Celebrating diversity! Umm? and why the question – kei hea te putea? is more important than ever.

 A  guest post by David Kenkel

Fraser and Honneth (2003) suggest that one useful way to slice up politics is to distinguish between the politics of recognition and the politics of redistribution. You could also talk about identity politics (Gergen, 1995) versus the politics of class. Whatever it is named, this type of political critique looks at the difference between the social struggles of diverse groups for recognition and fair treatment versus the basic question of how a society allocates resources. Arguably, during the rise of neoliberalism the politics of recognition has played a more centre-stage role. Distribution is portrayed as a question better answered by the marketplace than political will or the desires of an electorate.

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Child-centred or context-centred practice?

 

In social work we are sometimes prone to the lure of mantras, because they can help to keep us focused – help to ground us and simplify our complex jobs. By mantras, I mean the idea of neat and self-evident truths that can fundamentally inform or guide our practice. Politicians are also attracted to slogans. The pervasive concept of evidence-based practice is perhaps the most obvious current example of this. Who would argue with the idea that policy and practice should be guided by the notion of ‘what works’, and what can be shown to work? This is common sense, is it not? However, like all short forms of doctrine, such mantras always conceal as much as they reveal. Who defines the nature of problems? (Hibbs, 2005). Accordingly, what practice and policy outcomes are we looking to measure? Who decides what counts as evidence? (Pease, 2009). Ultimately, whose interests are served?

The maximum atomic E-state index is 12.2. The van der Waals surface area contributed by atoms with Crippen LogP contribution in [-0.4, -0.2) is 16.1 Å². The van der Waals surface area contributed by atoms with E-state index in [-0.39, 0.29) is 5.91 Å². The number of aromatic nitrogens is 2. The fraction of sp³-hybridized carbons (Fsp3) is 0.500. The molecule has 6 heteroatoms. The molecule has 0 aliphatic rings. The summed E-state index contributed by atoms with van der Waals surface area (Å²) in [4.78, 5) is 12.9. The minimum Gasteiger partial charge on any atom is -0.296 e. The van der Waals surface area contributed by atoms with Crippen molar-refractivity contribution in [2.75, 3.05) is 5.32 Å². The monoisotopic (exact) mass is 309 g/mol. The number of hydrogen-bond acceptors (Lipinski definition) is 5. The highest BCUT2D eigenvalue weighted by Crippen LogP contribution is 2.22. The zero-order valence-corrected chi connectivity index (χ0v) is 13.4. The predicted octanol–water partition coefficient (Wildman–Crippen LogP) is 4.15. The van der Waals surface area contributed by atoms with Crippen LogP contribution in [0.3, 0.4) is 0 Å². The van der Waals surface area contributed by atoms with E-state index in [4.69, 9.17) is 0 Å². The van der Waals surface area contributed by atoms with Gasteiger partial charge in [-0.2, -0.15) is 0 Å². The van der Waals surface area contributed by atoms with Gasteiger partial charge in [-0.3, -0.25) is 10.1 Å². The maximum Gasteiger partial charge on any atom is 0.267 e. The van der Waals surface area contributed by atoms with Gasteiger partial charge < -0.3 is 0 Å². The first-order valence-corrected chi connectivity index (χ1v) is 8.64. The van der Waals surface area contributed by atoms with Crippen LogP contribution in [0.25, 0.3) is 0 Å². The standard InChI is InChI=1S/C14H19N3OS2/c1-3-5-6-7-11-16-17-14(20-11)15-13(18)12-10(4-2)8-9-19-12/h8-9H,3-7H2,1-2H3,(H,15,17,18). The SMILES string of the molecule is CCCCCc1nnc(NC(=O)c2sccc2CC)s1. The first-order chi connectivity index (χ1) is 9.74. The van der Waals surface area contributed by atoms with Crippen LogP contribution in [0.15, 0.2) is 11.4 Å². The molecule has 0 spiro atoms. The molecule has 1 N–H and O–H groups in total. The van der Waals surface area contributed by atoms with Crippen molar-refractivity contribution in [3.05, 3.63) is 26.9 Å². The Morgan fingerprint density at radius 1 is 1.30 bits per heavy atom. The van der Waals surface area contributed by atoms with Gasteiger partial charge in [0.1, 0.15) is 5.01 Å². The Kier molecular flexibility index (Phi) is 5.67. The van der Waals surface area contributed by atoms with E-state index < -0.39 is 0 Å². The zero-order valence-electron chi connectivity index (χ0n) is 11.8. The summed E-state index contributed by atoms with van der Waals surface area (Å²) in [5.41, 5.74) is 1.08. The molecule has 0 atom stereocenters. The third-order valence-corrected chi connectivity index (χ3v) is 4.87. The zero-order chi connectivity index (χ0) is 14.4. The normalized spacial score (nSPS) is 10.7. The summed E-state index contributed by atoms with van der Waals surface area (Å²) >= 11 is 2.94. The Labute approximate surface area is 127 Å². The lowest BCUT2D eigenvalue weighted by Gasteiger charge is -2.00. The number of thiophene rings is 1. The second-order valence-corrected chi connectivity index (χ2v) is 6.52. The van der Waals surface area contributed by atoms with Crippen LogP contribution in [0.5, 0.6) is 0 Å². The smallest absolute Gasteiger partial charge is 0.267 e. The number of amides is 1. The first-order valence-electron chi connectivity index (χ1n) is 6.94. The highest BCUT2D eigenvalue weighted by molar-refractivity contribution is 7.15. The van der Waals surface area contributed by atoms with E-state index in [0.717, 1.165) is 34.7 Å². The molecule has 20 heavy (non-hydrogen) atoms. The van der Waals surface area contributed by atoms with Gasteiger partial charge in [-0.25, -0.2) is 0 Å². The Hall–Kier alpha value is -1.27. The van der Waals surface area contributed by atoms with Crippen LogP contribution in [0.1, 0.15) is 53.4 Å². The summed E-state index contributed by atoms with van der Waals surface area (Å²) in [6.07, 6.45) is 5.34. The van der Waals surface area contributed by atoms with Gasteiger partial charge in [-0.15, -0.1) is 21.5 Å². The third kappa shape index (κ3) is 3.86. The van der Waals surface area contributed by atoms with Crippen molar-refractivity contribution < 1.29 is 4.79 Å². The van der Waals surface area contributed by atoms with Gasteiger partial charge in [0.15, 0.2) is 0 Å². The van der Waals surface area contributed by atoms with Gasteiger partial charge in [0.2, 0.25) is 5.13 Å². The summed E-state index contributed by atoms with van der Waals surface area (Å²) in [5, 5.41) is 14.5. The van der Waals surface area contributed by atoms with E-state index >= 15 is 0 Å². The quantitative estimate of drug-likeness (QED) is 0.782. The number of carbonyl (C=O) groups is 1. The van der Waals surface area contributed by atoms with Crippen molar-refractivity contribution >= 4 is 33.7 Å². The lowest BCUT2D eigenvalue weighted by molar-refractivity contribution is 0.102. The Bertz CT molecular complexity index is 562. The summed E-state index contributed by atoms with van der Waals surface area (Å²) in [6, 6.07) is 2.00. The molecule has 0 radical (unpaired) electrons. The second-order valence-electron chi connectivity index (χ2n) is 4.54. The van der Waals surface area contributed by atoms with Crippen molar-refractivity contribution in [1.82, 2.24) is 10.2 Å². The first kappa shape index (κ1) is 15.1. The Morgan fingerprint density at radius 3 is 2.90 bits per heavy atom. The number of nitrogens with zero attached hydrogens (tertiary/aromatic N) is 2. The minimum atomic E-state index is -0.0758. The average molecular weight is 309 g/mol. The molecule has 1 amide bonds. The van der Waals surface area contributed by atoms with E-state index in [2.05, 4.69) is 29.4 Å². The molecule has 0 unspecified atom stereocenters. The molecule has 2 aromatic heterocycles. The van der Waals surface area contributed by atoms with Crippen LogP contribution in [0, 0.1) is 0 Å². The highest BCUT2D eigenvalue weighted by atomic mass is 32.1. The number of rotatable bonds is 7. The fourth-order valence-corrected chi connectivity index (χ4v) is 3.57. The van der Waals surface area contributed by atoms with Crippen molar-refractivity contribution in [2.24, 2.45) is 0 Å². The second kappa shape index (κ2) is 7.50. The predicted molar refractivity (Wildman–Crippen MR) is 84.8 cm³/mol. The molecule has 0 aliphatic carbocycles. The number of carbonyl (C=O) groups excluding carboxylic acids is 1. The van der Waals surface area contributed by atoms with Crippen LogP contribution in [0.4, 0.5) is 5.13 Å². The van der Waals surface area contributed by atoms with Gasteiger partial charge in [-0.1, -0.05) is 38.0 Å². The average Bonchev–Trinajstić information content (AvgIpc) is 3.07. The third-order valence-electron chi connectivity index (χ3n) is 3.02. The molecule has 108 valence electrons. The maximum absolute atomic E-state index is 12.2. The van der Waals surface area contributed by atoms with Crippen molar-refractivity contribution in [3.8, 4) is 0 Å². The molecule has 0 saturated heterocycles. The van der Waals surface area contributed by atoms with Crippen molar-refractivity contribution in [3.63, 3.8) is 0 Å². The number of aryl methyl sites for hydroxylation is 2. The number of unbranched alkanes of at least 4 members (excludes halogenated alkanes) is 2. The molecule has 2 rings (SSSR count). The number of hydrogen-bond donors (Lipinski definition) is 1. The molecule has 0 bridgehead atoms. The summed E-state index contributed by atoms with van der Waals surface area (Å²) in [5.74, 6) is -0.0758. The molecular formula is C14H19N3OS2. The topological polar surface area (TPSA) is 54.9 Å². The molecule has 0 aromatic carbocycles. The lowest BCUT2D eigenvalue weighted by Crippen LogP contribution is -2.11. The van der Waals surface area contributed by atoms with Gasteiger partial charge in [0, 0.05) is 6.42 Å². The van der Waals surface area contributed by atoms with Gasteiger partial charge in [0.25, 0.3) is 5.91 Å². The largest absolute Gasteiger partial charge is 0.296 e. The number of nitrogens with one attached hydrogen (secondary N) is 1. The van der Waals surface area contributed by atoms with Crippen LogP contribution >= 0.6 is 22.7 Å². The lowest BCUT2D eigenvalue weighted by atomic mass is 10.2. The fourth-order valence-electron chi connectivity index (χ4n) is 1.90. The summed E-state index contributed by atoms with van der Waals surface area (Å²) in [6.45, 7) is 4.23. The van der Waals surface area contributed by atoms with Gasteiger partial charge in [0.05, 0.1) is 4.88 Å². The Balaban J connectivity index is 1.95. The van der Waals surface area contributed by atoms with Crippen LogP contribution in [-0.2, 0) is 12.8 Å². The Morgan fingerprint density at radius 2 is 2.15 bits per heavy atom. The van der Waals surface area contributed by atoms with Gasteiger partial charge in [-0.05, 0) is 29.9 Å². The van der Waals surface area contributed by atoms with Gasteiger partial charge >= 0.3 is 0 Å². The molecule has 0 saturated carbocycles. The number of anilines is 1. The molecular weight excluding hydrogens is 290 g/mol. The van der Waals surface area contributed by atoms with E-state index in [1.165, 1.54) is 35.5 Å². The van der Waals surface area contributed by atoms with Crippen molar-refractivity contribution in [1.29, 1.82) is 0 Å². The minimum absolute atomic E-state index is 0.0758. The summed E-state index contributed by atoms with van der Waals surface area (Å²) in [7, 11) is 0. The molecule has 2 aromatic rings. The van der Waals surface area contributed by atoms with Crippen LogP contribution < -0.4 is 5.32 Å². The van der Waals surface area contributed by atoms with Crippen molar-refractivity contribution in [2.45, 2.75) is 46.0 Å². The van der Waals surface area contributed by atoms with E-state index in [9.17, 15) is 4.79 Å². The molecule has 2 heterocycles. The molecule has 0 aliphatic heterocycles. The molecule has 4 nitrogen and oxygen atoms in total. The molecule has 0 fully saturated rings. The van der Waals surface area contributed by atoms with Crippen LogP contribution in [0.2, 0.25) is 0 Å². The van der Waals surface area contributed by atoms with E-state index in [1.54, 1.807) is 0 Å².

Pure or neutral concepts don’t really exist because they are applied in a social and political context which is constructed by relations of power. In order to understand power interests we need to look below the surface of social relations. Arguably this insight is what distinguishes the identity of social work. Understandings of behaviour in the social world are informed by deconstructing the wider social and political context. Such an analysis can be discomforting, partly because it often takes us beyond assessments of good and bad; beyond simple black and white narratives. Social workers are required to engage with complexity.

This approach is also what gives social work its radical potential – its capacity to trouble the status quo by exposing concealed assumptions. We are potential canaries in the neoliberal mine. The current drive for trauma-informed and child-centred practice is a good example of a particularly powerful self-evident truth. Who could argue that the welfare and best interests of children must be kept at the centre of child welfare social work? Who would query the need to disrupt inter-generational cycles of trauma? However, if we begin to examine the wider ideological context, some troublesome issues are brought to light. In relation to the design of new statutory practice processes, the introduction of fresh tools or the elevation of practice principles like the contemporary mantra of child-centred practice, it is critically important to ask the question, ‘why now?’ in this place and time? (Garrett, 2009, p. 880). Is it a coincidence that the child-centric practice emphasis that colours recent changes in the law and related practice frameworks for state social work in Aotearoa-New Zealand has been accompanied by a renewed focus on parental responsibility for child well-being in a society riven by systemic social inequality? (Hyslop, 2017). Clearly children have a right to love and care and parents are normally the primary source of nurturing and security. But is it that simple?